• 11-December-2012


    Activating Jobseekers - How Australia Does It

    This report on the recent Australian experience with activation policies contains valuable lessons for other countries that need to improve the effectiveness of employment services and control benefit expenditure. It provides overview and assessment of labour market policies in Australia including the main institutions, benefit system, training programmes, employment incentives, and disability employment assistance.

    Australia is unique among OECD countries in that its mainstream employment services are all delivered by over 100 for-profit and non-profit providers competing in a “quasi-market”, with their operations financed by service fees, employment outcome payments, and a special fund for measures that tackle jobseekers’ barriers to employment. In most other OECD countries, these services are delivered by the Public Employment Service. In the mid 2000s, several benefits previously paid without a job-search requirement were closed or reformed, bringing more people into the effective labour force.

    Australia now has one of the highest employment rates in the OECD and this report concludes that its activation system deserves some of the credit for this relatively good performance. The Job Services Australia model, introduced in 2009, reinforced the focus on employment outcomes for highly-disadvantaged groups. This report assesses the latest model for activation and puts forward some recommendations to improve its effectiveness.

  • 19-November-2012


    Energy Policies of IEA Countries: Australia 2012

    The IEA's 2012 review of Australia's energy policies and programmes finds that Australia enjoys the benefit of abundant and diverse energy resources; it is the world’s ninth-largest energy producer and is one of only three net energy exporters in the OECD. Its substantial conventional energy resource base includes coal, natural gas, oil and uranium. The country also enjoys extensive wind, solar and geothermal resources as well as large biomass and ocean energy potential.

    The energy sector is a significant contributor to the Australian economy. Exports have more than tripled over the past decade and surging economic and social expansion in relatively nearby emerging economies such as China and India has driven significant demand for Australian energy and mineral resources. This boom is widely forecast to continue in the coming decades.

    Late in 2011, the Australian government released a draft energy white paper, which sets out a comprehensive strategic policy framework to guide the development of the energy sector. Also in 2011, the Australian government announced a climate change plan including a wide-ranging package of clean-energy proposals and the introduction of a carbon price mechanism accompanied by significant levels of financial support for innovation in clean-energy technologies.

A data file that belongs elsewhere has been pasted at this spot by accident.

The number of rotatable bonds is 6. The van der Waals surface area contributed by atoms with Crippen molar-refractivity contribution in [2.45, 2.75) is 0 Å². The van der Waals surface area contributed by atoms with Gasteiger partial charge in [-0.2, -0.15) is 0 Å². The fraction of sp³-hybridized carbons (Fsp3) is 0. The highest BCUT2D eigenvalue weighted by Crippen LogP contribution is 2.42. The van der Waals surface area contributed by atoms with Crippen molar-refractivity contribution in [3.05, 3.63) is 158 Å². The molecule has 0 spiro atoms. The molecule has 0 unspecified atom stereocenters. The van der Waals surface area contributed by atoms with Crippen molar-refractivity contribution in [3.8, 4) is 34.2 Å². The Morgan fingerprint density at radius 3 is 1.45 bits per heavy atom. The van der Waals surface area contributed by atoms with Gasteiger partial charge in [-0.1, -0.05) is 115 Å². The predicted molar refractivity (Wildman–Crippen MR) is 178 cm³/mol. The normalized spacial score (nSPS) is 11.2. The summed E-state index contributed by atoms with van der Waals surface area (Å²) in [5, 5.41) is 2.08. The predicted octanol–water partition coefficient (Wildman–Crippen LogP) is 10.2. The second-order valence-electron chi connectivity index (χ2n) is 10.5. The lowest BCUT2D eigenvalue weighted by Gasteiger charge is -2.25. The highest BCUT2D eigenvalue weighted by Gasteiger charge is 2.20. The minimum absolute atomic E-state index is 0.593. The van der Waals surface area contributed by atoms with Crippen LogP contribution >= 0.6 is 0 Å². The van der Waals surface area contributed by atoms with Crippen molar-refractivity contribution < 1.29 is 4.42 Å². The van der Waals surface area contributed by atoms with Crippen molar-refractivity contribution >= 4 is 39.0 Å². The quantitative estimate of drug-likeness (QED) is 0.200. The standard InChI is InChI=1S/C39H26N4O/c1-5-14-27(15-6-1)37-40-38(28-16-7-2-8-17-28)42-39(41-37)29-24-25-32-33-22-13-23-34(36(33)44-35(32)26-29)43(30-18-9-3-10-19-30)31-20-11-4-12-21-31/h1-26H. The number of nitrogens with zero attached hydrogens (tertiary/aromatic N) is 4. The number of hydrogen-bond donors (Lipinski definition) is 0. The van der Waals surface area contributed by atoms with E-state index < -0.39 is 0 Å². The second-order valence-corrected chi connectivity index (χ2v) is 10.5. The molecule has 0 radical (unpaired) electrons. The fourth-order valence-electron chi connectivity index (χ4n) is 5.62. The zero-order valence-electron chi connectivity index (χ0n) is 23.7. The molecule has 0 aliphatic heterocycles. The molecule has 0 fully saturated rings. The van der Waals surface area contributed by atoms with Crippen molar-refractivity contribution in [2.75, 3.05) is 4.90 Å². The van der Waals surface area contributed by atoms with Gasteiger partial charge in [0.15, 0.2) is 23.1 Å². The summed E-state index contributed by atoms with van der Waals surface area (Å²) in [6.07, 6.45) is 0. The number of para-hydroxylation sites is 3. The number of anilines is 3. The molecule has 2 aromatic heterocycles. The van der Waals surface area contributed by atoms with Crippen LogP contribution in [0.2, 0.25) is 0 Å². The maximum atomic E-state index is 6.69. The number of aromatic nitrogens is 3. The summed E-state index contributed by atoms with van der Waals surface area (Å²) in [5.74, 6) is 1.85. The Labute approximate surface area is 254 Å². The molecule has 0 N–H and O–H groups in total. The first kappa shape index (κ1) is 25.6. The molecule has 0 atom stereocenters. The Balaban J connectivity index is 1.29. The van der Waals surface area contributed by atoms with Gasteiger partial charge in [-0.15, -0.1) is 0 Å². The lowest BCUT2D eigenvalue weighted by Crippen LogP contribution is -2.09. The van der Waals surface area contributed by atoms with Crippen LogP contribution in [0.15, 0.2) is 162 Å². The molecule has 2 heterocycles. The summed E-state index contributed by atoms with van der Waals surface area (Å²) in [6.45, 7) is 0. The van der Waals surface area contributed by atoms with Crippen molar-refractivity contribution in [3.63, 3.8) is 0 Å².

The scale of Australia’s energy policy ambitions is enormous and very costly even for a resource-rich nation. Significant investments will be needed for the clean-energy transition and building the infrastructure necessary to expand the domestic resource base. This review analyses the energy-policy challenges facing Australia and provides critiques and recommendations for further policy improvements. It is intended to help guide the country towards a more secure and sustainable energy future.

  • 8-August-2012


  • 11-July-2012

    English, PDF, 123kb

    Briefing note for the OECD Employment Outlook 2012: Australia

    Australia’s labour market continues to perform well in comparison with other major developed countries. The unemployment rate, at 5.1% in May 2012, is among the lowest in the OECD.

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  • 11-June-2012


    Senior budget official country reviews of budgeting systems

    The objective of senior budget official country reviews is to provide a comprehensive overview of the budget process in the country under examination, to evaluate national experiences in the light of international best practice and to provide specific policy recommendations.

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  • 23-February-2012


    Improving Agricultural Knowledge and Innovation Systems: OECD Conference Proceedings

    How can government policies move towards increasing agricultural innovation and improving productivity? This OECD conference shared case studies and ideas from Europe, China, United States, India, Africa, Brazil, Australia and New Zealand.

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  • 11-January-2012


    Enabling Local Green Growth: Addressing Climate Change Effects on Employment and Local Development

    This report summarises the analysis, findings and policy recommendations from the project on Climate Change, Employment and Local Development undertaken by the OECD Local Economic and Employment Development (LEED) Programme.

  • 15-December-2011


    Society at a Glance - Asia/Pacific Edition 2011

    Society at a Glance – Asia/Pacific Edition 2011 offers a concise quantitative overview of social trends and policies across Asia/Pacific countries and economies.

  • 28-October-2011


    OECD Reviews of Evaluation and Assessment in Education: Australia 2011

    This book provides, for Australia, an independent analysis of major issues facing its educational evaluation and assessment framework, current policy initiatives, and possible future approaches.

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  • 12-September-2011


    Fostering Innovation for Green Growth

    This book draws on work on green innovation across several parts of the OECD to show how it can drive sustainable growth and job creation. It explores policy actions for the deployment of new technologies and innovations as they emerge.

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